[4]

What is it? Spool of 'Nil-Stain' wire.

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middle.road

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#1
Digging around looking for something and this is laying in a box from 'who knows when....'
I don't think this is your regular run of the mill baling wire. . .
Cool spool, metal encased wood.

Date on it is May 1955.
Wilbur B. Driver Company.

Here's a link to a scanned PDF of a book that the company put out that a search returned...:
http://www.bunkerofdoom.com/lit/wbd/wbd_nopic_pub.pdf
Page 69 has some info on Nil-Stain, it's greek to me though.

1543280086850.png
 

P. Waller

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#2
I could be entirely wrong but that is likely insulated wire used in the manufacture of electromagnetic coil components, commonly known today as Magnet Wire. If the surface has a very high resistance it is likely insulated and was intended for such a purpose.

Also ni is the periodic chart symbol for nickle so it could also be a nickle alloy wire of unknown use, also the "NIL STAIN" trademark may imply that it leaves few or no stains on the finished product.
What does the text under the NIL STAIN logo say?

Found it, metal alloy wire manufacturer. http://snaccooperative.org/ark:/99166/w6gn6dng
 
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Reddinr

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#3
A quick look at the publication says it is a stainless steel alloy wire. Hard to tell but it might be like 304 stainless as that is the only one they call out specifically in the table early on in the book.

Not so good for magnet coils because conductivity is not great. Cool find.
 

RJSakowski

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#4
In the reference that you linked, you will see the chemical and physical properties of Nilstain 310.
 

Ulma Doctor

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#5
i use wire very similar to that in the food packaging industry.
Vacuum packaging machines use a Nickle/Chrome impulse sealing wire to seal packages under vacuum.
the circuit works like this,
you have a transformer, that for all intent and purpose,
has the Resistance wire coupled to the secondary circuit of the transformer, effectively short circuiting the transformer secondary output when power is applied to the primary circuit. usually the seal time (short circuit time) is less than 10 seconds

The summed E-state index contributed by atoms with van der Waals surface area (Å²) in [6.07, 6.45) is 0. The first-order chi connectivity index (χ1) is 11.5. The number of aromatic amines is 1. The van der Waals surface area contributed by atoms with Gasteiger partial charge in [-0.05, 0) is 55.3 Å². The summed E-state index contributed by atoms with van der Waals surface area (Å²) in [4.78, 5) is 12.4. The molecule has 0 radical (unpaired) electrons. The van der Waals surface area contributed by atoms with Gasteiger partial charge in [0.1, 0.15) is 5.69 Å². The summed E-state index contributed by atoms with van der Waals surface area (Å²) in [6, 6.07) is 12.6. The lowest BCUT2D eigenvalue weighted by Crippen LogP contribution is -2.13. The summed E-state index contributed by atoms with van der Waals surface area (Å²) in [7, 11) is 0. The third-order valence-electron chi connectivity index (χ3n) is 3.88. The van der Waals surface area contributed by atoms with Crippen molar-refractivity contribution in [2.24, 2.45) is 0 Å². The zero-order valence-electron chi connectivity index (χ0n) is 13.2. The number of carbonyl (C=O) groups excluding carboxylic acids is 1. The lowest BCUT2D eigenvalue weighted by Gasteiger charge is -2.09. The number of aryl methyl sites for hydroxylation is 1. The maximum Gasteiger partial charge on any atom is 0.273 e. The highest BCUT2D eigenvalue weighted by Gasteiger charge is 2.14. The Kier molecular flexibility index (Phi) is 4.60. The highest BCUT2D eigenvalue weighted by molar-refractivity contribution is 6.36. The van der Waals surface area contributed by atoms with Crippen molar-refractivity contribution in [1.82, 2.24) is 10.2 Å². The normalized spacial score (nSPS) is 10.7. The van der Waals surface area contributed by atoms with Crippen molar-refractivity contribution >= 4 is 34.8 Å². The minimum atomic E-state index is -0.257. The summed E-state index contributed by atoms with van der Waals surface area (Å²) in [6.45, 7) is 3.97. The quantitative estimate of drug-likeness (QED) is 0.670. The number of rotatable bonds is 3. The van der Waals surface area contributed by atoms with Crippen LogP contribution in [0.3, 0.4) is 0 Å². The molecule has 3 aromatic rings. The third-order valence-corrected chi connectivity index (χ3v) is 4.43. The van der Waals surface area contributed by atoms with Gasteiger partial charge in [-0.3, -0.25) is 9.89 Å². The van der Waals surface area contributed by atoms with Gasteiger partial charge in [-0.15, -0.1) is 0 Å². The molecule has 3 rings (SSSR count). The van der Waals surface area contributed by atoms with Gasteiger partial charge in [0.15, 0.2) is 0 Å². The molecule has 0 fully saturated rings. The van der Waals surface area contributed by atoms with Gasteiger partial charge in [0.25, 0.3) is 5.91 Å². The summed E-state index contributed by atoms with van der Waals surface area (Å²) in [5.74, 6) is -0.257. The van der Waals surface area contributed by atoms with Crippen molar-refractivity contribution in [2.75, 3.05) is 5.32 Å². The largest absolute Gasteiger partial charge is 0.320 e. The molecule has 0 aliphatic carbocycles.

the short circuit heats the wire and the wire is held in indirect contact to the vacuum bag or tube
the heat fuses the bag halves together while the product is under vacuum.
the vacuum stays in the bag and the higher atmospheric pressure acts on the outside of the bag,
giving the vacuum pack.

cool find!
 

middle.road

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#6
What do we do with it now? I was thinking high-end hooks for Christmas ornaments... :grin:

Couldn't have been a spool of silver solder for brazing now could it? :grin big:
 

JimDawson

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#7
Looks to be lead coated 310 stainless spring wire, according to the documentation.
 

P. Waller

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#8
I am thinking ovens and other high temperature uses as noted above in the food industry.
1/8" diameter wire is large and you will find it difficult to form in a home shop.
It would make excellent large format paperclips I suspect (-:
 

middle.road

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#9
It's actually ribbon. I tried to twist it in the picture so that it would show.
Haven't mic it yet but I believe from that label it is .010".

Oh great - lead?!
 

whitmore

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#11
Digging around looking for something and this is laying in a box from 'who knows when....'
I don't think this is your regular run of the mill baling wire. . .
The trademark Nilstain indicates Amax Metals corp 'ferrous alloys for electrical purposes'. Wilbur Driver was a marketer of
lots of different wire products, probably they did the final shaping of the wire. It's possible that this is a thermocouple
alloy, Wilbur Driver made a bunch of those... and 99% pure iron is a standard thermocouple wire which might
have borne this or other tradenames.

Best other idea I can come up with, is this is a weldable wire that can be made into resistors/heating elements (which, today, are usually
nichrome, i.e. nickel-chromium, not ferrous). Third-best idea, is that it's a weldable wire that is used to build
vacuum tubes' internal structures.
 

RJSakowski

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#12
From the documentation the lead coated spring wire was available as 302, 304, and 316. I would think that the 1/8" x .010" format would have limited uses as a spring.

310 has superior high temperature characteristics. I would guess that it would be used for heating elements in appliances like toasters or radient room heaters.
 
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